"Patients often describe flashbacks as if a movie were playing in
front of their eyes, complete with visual images, sounds and
smells." Dr. Bremner theorized that the flashbacks could involve the
same brain areas that are affected by seizures, most importantly the
hippocampus, which is affected in 80% of epilepsy cases. Subsequent
PET (positron emission tomography) studies with trauma victims
showed a significant and direct link between a reduction in the
volume of the hippocampus and PTSD.

Bremner emphasizes in his book that all bodily functions are linked
in one way or another to the brain. In a stressful situation, the
brain automatically sends signals that release hormones, including
cortisol and adrenaline. The heart pumps faster; blood pressure goes
up; and blood flow shifts to parts of the body that need it the most
such as the brain and muscles so we can think fast and fight or run.
If the brain overcharges for a prolonged period of time in response
to stressful stimuli, the body does not have a chance to recuperate
and the results can be deadly. "If stress has effects on the brain
and neurological function, then stress has effects on all parts of
the body including the heart, blood vessels, the immune system, and
the digestive system," says Bremner. "The long list of damaging
effects can include heart disease, memory impairment, depression,
and even increased susceptibility to stroke and cancer."

"Knowledge is power." Dr. Bremner adds. "Our patients will benefit
from a greater knowledge of the potential effects of stress on mind,
body and spirit. It is essential that physicians talk to their
patients and determine what is going on in their lives before making
a diagnosis."

Dr. Bremner's background includes degrees in both psychiatry and
neuroradiology, fueled by an intense fascination with the link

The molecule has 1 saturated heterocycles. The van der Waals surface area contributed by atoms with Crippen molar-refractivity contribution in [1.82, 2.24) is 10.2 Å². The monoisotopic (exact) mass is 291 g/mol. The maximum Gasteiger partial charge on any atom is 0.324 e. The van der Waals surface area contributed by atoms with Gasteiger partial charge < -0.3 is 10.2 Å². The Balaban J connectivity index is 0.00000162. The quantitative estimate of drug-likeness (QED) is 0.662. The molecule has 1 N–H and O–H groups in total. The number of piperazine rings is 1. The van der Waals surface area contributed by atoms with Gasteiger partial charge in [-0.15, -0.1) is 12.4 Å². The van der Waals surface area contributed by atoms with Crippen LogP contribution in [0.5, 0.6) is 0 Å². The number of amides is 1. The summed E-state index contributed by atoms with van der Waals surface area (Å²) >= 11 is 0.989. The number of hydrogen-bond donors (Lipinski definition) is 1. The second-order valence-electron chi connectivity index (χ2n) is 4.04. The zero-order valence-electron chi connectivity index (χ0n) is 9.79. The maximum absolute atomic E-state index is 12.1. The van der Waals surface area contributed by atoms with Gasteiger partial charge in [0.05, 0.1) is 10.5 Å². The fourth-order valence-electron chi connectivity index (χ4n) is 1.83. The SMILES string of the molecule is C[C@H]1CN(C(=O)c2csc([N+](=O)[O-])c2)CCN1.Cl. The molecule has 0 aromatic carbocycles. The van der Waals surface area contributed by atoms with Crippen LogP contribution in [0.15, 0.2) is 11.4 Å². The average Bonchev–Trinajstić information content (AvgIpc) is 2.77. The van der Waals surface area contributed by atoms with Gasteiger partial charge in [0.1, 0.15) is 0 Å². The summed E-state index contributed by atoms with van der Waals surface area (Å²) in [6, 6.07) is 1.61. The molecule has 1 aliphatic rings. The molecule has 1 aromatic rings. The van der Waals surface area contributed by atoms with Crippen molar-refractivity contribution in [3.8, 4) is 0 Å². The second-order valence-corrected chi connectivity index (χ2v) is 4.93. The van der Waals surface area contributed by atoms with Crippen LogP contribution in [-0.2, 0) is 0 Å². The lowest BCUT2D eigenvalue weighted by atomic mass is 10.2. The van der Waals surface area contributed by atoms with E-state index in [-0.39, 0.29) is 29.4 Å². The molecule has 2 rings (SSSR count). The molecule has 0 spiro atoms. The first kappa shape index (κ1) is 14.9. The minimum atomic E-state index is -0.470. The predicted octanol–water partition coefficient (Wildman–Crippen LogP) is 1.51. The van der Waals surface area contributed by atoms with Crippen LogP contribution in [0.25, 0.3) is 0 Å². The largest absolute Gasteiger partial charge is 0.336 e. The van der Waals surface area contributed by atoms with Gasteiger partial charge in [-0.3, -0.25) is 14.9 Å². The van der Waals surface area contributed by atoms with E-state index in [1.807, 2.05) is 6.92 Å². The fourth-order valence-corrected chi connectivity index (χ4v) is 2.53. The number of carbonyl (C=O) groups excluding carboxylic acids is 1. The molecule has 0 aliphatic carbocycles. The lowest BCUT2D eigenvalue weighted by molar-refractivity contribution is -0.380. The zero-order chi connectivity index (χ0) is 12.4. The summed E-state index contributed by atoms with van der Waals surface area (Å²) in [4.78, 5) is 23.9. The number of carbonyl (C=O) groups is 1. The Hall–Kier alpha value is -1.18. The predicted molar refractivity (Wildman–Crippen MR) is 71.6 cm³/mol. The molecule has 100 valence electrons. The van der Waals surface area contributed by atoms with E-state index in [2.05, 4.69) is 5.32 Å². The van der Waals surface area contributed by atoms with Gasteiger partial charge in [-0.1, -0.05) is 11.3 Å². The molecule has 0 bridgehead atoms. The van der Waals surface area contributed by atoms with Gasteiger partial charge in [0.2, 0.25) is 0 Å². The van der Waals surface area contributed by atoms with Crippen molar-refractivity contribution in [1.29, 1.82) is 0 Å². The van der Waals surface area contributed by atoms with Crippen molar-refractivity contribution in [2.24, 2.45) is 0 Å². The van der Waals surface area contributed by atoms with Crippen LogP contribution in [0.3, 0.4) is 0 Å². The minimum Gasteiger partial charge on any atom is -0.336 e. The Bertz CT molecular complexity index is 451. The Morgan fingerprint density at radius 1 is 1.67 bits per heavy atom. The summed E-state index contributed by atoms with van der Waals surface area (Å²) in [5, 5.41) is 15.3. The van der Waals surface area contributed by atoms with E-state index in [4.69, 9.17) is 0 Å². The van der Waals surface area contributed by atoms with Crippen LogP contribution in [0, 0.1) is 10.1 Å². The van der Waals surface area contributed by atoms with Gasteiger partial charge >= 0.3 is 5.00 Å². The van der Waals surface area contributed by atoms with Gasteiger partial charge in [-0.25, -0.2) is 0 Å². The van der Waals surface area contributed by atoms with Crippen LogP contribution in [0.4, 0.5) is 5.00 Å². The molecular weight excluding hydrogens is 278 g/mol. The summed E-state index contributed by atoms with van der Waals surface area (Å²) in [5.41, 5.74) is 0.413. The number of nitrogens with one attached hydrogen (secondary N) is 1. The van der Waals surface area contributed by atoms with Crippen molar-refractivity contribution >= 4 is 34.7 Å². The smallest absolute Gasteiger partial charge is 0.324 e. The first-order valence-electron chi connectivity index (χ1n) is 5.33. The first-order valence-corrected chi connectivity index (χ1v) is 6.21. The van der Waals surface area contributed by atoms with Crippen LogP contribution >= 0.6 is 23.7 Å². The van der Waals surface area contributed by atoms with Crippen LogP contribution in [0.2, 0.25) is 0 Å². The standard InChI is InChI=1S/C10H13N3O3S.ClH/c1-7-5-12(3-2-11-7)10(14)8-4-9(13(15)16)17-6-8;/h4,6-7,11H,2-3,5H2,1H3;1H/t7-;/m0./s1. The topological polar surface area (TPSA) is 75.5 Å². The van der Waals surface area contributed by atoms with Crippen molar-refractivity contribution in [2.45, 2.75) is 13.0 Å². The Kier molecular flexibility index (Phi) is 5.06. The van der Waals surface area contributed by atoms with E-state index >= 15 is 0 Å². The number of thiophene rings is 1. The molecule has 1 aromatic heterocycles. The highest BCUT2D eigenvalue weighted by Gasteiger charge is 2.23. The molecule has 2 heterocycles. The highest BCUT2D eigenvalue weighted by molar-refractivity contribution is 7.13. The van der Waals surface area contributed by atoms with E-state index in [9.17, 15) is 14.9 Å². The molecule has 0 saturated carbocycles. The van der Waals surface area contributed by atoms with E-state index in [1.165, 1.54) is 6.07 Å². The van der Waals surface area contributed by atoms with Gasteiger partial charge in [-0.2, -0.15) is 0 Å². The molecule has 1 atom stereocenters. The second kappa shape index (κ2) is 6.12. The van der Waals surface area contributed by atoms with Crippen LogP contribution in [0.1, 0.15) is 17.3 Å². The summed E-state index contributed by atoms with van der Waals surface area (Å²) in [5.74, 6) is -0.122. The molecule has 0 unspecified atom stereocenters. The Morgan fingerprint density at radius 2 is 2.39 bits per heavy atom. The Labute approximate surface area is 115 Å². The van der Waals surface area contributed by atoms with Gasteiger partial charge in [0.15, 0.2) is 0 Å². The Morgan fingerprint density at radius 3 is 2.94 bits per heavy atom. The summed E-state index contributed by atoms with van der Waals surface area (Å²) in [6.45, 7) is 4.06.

between trauma and its biological effects. With the help of advanced
PET technology, Bremner and his team of Emory researchers continue
to peer into the brains of individuals with PTSD hoping to further
determine the relationship between trauma and functionality, so that
future victims can be cured. At Emory, he is director of the Center
for Positron Emission Tomography and assistant professor of
psychiatry and behavioral sciences. He also serves as director of
mental health research at the Atlanta Veterans Administration
Medical Center.

"Understanding of the human brain is more important now than ever "
said Bremner. "One thing I can say from my clinical experience is
that people in our country will be sorting out their response to the
tragic events of September 11 for many years to come. There are many
patterns of response to that tragedy that can be compared to other
traumatic events from prior history. However, in many respects this
particular event was unprecedented. The constant threat of terrorist
activity is an anomaly."
                                ###

Media Contacts: Kathi Ovnic Baker, 404/727-9371, kobaker at emory.edu
Janet Christenbury, 404/727-8599, jmchris at emory.edu